I have been a member of the Association of Computing Machinery (ACM) for a couple years, but I am letting the membership lapse as there is much less connection to my current work - though not my interests. One of things I will miss is the monthly Communications of the ACM and things like Phillip G. Armour's "The business of software" column. His Oct 2009 entry, Contagious craziness, spreading sanity, is no different. (Sadly, full text only available by subscription.)
What he discusses is the nature of people in groups. There are people (often leaders of some sort) whose behavior sets the tone for the whole group. If no one questions "odd" behavior, then the group somehow develops a mental tick that makes the "odd" behavior acceptable. Similarly, as soon as the behavior is questioned, then others in the group suddenly realize that they can push back on the behavior. As I write this, I am reminded of the Abilene Paradox.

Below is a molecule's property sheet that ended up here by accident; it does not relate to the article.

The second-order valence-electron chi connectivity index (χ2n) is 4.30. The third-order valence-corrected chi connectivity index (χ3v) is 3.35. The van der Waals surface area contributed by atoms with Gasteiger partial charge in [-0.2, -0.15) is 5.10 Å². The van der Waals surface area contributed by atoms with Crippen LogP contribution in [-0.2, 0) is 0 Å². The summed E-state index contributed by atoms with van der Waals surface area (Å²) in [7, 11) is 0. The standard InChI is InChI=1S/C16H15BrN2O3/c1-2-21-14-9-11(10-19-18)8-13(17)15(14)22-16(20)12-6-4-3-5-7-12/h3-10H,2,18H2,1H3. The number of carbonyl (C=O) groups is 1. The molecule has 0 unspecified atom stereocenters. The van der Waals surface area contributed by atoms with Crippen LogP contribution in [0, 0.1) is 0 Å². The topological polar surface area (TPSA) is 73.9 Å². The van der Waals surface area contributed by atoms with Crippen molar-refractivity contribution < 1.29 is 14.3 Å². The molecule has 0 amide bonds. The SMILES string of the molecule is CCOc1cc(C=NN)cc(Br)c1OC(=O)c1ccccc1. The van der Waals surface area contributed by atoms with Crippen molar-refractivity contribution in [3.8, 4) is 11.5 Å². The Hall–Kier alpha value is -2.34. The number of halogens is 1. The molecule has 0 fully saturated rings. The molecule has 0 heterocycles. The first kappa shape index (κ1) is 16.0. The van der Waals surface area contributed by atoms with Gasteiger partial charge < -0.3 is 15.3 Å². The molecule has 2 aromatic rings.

I loved Armour's take on Newton's first laws as applied to behavior: "Every behavior will continue until acted upon by another behavior."
Armour also does a nice job of making this real with some examples and reality checks. If you never say "no" to a pile driver of a boss / customer, then they will keep asking you for more.
[Photo: "February 10th 2008 - This might be contagious" by Stephen Poff.]